How 18-Year-Old Millionaire Nick D'Aloisio Spends It

Summly founder Nick D’Aloisio has unveiled the next generation of Yahoo’s mobile news service News Digest for the UK market, designed to curate and summarise the biggest news stories from multiple sources in one place.
D’Aloisio, who revealed the first demonstration of the UK app at a Mobile World Congress press briefing in Barcelona this morning, said the product is aimed at helping mainstream readers cut through the fragmented online news landscape, curating a “finite” summary of news stories, curated from multiple publishing sources.
The UK version features entirely localised content, drawing from publishers with which it has licensing agreements including Sky News, Reuters and Euro Sport.
D'Aloisio said: “We’ve not copied and pasted the US edition – which some products would do – this is completely from the ground up – all the news stories and features are UK centric.
"Newspapers used to provide comprehensive summaries – if you read a newspaper from front to back page you would get that sense of ‘I'm in the know – I’ve been informed.' There is a definitiveness to it, but that has been lost, particularly in digital because of the fragmentation.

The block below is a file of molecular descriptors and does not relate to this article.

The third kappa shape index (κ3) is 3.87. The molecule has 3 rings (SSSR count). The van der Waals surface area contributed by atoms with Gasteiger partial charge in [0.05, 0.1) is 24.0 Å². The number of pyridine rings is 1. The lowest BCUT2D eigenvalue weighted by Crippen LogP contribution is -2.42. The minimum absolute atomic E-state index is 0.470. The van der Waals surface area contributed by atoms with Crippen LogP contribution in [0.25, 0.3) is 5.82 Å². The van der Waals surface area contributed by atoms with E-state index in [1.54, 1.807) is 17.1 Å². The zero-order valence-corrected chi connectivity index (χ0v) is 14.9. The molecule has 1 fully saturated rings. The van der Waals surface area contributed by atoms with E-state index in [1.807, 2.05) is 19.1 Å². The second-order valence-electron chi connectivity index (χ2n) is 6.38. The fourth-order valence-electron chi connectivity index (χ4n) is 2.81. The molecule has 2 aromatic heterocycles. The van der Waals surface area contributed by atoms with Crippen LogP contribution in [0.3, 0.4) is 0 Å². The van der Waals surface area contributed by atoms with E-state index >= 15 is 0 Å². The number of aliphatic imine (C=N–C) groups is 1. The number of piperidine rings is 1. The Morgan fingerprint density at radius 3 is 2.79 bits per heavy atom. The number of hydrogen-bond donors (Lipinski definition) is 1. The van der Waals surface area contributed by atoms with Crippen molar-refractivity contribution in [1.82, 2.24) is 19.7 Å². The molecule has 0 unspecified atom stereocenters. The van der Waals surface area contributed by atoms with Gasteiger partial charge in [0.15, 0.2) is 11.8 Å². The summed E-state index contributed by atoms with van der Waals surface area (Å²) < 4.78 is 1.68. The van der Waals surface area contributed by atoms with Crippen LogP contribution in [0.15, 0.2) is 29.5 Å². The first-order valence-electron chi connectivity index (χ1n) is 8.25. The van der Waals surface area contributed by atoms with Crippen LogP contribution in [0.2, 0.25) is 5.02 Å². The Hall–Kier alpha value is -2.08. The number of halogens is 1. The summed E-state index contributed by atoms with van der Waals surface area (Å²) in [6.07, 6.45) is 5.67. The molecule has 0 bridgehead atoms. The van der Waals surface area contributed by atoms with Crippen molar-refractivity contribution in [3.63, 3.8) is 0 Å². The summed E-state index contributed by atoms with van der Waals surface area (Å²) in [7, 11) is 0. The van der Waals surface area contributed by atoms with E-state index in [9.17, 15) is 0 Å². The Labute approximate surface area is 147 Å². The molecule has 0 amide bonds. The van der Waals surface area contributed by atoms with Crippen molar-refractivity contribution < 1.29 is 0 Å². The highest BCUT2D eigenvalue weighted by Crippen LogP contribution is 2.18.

"If you look at the news landscape, there is no loyalty, Consumers will jump from one aggregator to one has come up with this definitive summary of all the content.
The app, which has been available in the US for six weeks, is algorithmically produced from multiple sources, editorially curated and then summarised with “bits and pieces” of information which D’Aloisio called “atoms”.
These atoms include text, images, maps, infographics, stock tickers, Wikipedia extracts, videos, pull-out quotes and from today the UK app features weather and statistics atoms, depending on whether they are contextually relevant to the story.
"The great thing about these digests are that they are finite. In two minutes I can go through the top stories and be done – it doesn’t feel like endless. And although there is a use case for infinite streams of information – this product is the antithesis of that – it’s about informing the users in a very quick, summarised way," he said.
Each story summary can be shared via Twitter or Facebook, while there are plans to extend this to other social networks later on. "No news products have nailed social media because news in its traditional form is not inherently viral - that's a major opportunity for us with this product."
The app is updated twice a day to coincide with typical peak news consumption times - at 8am and 6pm. Although it is currently free, D'Aloisio said there could be some very interesting native advertising opportunities which would help monetise the app in future. "Native advertising experiences are definitely something we are open to further down the line," he added.
The current version is not customisable, although this is a potential, future line of development along with its launch into additional markets and on Android devices. UK and US users can also flit between each version of the app.